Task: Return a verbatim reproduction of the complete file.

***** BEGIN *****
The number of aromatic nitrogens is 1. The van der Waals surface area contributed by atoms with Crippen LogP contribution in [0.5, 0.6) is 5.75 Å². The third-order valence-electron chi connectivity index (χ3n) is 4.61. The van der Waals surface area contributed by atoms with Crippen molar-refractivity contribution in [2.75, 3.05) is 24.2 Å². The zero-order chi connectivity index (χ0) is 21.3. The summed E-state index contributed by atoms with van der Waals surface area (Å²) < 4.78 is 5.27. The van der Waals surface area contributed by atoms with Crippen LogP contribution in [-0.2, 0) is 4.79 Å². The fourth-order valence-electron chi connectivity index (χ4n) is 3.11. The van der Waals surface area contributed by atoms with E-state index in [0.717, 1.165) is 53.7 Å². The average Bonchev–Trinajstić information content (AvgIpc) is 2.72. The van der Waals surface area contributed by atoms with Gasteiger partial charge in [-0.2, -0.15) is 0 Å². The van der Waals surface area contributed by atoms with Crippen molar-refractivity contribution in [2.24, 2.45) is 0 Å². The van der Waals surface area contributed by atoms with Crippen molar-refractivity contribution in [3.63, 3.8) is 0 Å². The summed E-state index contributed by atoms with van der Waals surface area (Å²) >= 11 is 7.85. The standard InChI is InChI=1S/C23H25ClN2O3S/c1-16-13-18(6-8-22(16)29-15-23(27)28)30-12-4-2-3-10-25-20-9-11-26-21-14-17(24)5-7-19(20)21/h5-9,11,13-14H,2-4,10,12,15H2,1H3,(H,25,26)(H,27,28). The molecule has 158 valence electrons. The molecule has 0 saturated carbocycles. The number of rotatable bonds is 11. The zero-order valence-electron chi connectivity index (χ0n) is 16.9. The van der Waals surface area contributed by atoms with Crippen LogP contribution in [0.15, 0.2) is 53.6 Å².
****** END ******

The number of aromatic nitrogens is 1. The van der Waals surface area contributed by atoms with Crippen LogP contribution in [0.5, 0.6) is 5.75 Å². The third-order valence-electron chi connectivity index (χ3n) is 4.61. The van der Waals surface area contributed by atoms with Crippen molar-refractivity contribution in [2.75, 3.05) is 24.2 Å². The zero-order chi connectivity index (χ0) is 21.3. The summed E-state index contributed by atoms with van der Waals surface area (Å²) < 4.78 is 5.27. The van der Waals surface area contributed by atoms with Crippen LogP contribution in [-0.2, 0) is 4.79 Å². The fourth-order valence-electron chi connectivity index (χ4n) is 3.11. The van der Waals surface area contributed by atoms with E-state index in [0.717, 1.165) is 53.7 Å². The average Bonchev–Trinajstić information content (AvgIpc) is 2.72. The van der Waals surface area contributed by atoms with Gasteiger partial charge in [-0.2, -0.15) is 0 Å². The van der Waals surface area contributed by atoms with Crippen molar-refractivity contribution in [2.24, 2.45) is 0 Å². The van der Waals surface area contributed by atoms with Crippen molar-refractivity contribution in [3.63, 3.8) is 0 Å². The summed E-state index contributed by atoms with van der Waals surface area (Å²) >= 11 is 7.85. The standard InChI is InChI=1S/C23H25ClN2O3S/c1-16-13-18(6-8-22(16)29-15-23(27)28)30-12-4-2-3-10-25-20-9-11-26-21-14-17(24)5-7-19(20)21/h5-9,11,13-14H,2-4,10,12,15H2,1H3,(H,25,26)(H,27,28). The molecule has 158 valence electrons. The molecule has 0 saturated carbocycles. The number of rotatable bonds is 11. The zero-order valence-electron chi connectivity index (χ0n) is 16.9. The van der Waals surface area contributed by atoms with Crippen LogP contribution in [0.15, 0.2) is 53.6 Å².